From education to employment

The UK’s digital skills deficit – A silver lining for 2020?

Emily Glassberg Sands, Director of Data Science at Coursera

As we move into the next decade, talent will underpin the UK’s efforts to maintain its position as a world-leader in innovation 

The UK’s AI industry is set to grow exponentially over the next few years, contributing £232 billion to the economy by 2030.

But even with the country poised to become the innovation centre of Europe, progress is hindered by the ongoing skills crisis.

In fact, the UK could be missing out on as much as £63 billion a year because companies are not finding workers with the necessary critical digital skills.

There is evidence that the tides may be turning.

Results from Coursera’s database of 1.3 million UK-based learners show that AI-related courses were the most popular studied in the UK this year, with Stanford University’s online Machine Learning course topping the charts, closely followed by courses such as AI for EveryoneIntroduction to TensorFlow, and Programming for Everybody.

Despite the promising trend of Brits studying technical subjects online, more must be done to ensure everyone — regardless of age, background, or occupation — has the opportunity to develop fundamental digital skills.

A widening gap

This year, the UK government announced investments of £1 billion in the AI sector, including funding for 1,000 PhDs and training for 8,000 secondary school teachers in computer science. This is a clear commitment to nurturing digital competencies from secondary school to university, but what about businesses desperate for digitally literate workers right now?

Estimates suggest that Europe will need 346,000 more people trained in data science by next year.

Thanks to digital transformation, demand for data specialists is being felt across every sector, not just technology companies.

As the amount of data in the world increases exponentially (IDC forecasts by 2025 the volume of data worldwide will increase by 61%), the demand for data specialists will continue to grow in tandem. In addition to dedicated data scientists, engineers and analysts, companies will also need employees across the business to think — at least a bit — like data scientists, translating data into actionable insights.

Talent to support innovation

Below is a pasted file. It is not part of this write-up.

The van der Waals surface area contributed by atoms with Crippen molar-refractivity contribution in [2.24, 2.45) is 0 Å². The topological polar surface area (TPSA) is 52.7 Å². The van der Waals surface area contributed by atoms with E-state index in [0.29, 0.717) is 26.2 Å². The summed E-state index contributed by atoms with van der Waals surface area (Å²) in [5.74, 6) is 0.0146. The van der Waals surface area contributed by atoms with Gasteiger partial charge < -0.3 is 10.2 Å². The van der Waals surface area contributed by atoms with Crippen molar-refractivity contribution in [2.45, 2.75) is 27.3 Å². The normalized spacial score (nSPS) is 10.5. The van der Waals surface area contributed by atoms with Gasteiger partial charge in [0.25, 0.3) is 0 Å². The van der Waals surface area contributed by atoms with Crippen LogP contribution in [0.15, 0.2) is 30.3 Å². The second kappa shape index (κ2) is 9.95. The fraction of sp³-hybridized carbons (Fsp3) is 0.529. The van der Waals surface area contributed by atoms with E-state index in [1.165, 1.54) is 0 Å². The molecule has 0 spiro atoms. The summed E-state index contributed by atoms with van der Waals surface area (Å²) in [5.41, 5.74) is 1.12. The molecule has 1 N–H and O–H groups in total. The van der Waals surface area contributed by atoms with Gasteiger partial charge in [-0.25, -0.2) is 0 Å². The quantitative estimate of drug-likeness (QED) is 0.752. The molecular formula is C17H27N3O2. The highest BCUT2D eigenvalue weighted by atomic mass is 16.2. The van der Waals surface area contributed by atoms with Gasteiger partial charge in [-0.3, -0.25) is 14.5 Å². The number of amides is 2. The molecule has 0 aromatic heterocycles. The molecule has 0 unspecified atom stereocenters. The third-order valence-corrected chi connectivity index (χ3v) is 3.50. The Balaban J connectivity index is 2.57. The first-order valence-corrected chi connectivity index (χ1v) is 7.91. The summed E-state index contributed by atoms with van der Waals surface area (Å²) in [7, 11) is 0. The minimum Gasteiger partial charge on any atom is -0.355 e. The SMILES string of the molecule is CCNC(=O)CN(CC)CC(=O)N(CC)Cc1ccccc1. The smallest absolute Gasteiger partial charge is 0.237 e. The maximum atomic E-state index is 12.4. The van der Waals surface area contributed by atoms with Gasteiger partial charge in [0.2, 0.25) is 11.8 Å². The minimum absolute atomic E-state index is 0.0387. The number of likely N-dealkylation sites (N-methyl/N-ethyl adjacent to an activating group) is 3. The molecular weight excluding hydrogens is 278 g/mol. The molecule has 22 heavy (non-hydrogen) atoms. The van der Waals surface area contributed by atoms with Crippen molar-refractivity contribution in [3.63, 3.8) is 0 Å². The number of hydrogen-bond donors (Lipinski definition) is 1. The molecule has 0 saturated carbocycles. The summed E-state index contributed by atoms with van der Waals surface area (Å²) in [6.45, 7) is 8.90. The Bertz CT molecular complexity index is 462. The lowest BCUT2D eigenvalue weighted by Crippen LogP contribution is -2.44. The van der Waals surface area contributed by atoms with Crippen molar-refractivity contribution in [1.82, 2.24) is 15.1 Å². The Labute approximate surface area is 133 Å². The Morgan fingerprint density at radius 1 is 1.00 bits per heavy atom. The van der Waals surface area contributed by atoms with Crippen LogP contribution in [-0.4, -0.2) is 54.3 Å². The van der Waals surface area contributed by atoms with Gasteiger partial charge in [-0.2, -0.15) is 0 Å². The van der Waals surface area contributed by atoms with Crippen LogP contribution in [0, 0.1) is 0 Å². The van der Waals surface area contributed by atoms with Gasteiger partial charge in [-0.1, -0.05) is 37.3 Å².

Coursera’s end of year findings indicate that people are keen to learn, willing to enroll in online courses on their own to learn new skills. Similarly, PwC found that 54% of UK adults say they’re ready to learn new skills or completely retain to improve their employability. To bridge the digital skills gap, companies must offer those employees who want to upskill or reskill the opportunity to do so.

Given the rapid rate of technological developments, learning can no longer be confined to the beginning of our working lives. The onus is on businesses to build a workplace culture where learning is celebrated and workers have the time and headspace for self-development.

As we move into the next decade, talent will underpin the UK’s efforts to maintain its position as a world-leader in innovation. Recognizing this, businesses will hold a major responsibility ensuring individuals at every career stage can gain valuable digital skills.

Emily Glassberg Sands, Director of Data Science at Coursera

Emily Glassberg Sands is the Senior Director of Data Science at Coursera, the world’s leading platform for higher education. More than 46 million learners come to Coursera to advance their skills in courses, Specializations, certificates, and degree programs offered by university and industry partners including Yale, Stanford, and Google.

Emily’s team builds the statistical models and machine learning algorithms that power content discovery and scale an engaging and personalized learning experience; leads the measurement, experimentation, and inference that informs Coursera’s product and business strategy; and develops the analytical products and direct data access for the company’s university partners and enterprise customers. She holds a Ph.D. in Economics from Harvard and a B.A. from Princeton.

Her academic research blends experimentation, econometrics, and machine learning to understand labour markets and consumer decision-making, and has been featured in the popular press including the New York Times and National Public Radio.

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